Human societies in rangelands would have to adapt to changes in climate, especially temperature and water availability. The SAR concludes that the lack of infrastructure and investment in resource management in many countries dominated by rangelands makes some adaptation options problematic (Allen-Diaz, 1996) but also makes these areas more sensitive to impacts of climate change (Gitay and Noble, 1998). Nevertheless, some adaptation options are available for many of the rangelands.
Specific examples of the interaction between climate change and management decisions may be highlighted better at the regional level. For example, in Australia, Pickup (1998) found that substantial shifts in rainfall have occurred over the past 100 years. If climate change results in further shifts in rainfall patterns, the major impacts are likely to be related to increased climate variability. Pastoral management decisions in these rangelands tend to be taken over the short term; wetter periods generate unrealistic expectations about land use and high stocking rates, which drier periods are unable to support. This has and would lead to land degradation.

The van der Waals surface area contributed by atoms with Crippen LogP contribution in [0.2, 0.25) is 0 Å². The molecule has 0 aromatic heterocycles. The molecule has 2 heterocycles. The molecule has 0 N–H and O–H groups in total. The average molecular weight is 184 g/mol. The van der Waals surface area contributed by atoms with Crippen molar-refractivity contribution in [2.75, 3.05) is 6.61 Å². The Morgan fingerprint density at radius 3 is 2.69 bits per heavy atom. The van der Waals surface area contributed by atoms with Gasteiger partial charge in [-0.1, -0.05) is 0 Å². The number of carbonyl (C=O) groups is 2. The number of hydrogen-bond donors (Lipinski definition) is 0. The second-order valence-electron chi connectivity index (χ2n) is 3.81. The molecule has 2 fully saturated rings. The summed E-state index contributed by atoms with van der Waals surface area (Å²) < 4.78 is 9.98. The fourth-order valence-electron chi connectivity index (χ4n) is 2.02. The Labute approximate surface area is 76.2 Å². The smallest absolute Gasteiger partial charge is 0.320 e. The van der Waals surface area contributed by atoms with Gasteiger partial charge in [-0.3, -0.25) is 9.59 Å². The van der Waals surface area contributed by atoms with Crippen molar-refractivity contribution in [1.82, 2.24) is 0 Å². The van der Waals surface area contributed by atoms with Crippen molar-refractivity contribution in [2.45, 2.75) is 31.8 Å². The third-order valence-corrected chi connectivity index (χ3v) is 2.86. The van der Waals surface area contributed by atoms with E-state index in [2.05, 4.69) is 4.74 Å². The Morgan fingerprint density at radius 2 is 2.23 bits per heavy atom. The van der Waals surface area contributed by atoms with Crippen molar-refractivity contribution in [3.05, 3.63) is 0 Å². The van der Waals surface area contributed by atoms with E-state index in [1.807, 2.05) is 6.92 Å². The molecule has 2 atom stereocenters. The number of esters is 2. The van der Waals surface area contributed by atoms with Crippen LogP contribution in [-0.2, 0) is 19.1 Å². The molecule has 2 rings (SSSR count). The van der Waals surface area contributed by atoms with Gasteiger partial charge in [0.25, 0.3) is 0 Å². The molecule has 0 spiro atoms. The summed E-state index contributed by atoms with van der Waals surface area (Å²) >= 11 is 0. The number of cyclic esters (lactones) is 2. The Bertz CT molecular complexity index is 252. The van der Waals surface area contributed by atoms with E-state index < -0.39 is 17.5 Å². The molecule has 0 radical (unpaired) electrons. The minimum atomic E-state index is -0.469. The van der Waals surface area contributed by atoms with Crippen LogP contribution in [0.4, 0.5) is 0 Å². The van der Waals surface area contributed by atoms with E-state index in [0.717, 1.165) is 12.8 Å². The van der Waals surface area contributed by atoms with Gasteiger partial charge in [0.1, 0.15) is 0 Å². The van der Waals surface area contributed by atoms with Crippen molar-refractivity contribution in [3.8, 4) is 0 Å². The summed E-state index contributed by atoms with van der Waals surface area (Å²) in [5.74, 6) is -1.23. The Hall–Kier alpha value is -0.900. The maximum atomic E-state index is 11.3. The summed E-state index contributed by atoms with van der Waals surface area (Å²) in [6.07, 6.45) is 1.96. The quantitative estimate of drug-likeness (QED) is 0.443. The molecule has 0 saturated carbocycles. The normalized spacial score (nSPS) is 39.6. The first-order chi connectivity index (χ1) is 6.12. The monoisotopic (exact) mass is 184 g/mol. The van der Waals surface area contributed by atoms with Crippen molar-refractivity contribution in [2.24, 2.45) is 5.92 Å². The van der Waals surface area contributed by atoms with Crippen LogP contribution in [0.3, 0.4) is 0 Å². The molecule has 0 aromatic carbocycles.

Rangelands consist of a mosaic of various ecosystem types (WRI, 2000) with soil and water processes as well as associated nutrient cycles that operate at the landscape or regional scale (Coughenour and Ellis, 1993). Human use of rangelands often affects landscape processes (e.g., water flow, soil erosion) and changes in processes such as productivity, decomposition, and fire. Thus, possible future adaptation options might have to be sought at the landscape level (Aronson et al., 1998) and over long time frames (Allen-Diaz, 1996). Because many rangelands are in semi-arid and arid parts of the world, actions to reduce destruction of the soil crust (which are important for soil stabilization and nitrogen fixation) and thus land degradation are extremely important. These actions could include adjustment in the time and intensity of grazing (Belnap and Gillette, 1998). Restoration of degraded soils has vast potential to sequester carbon in soil and aboveground biomass (Lal et al., 1999), although restoration could be costly (Puigdefabregas, 1998).
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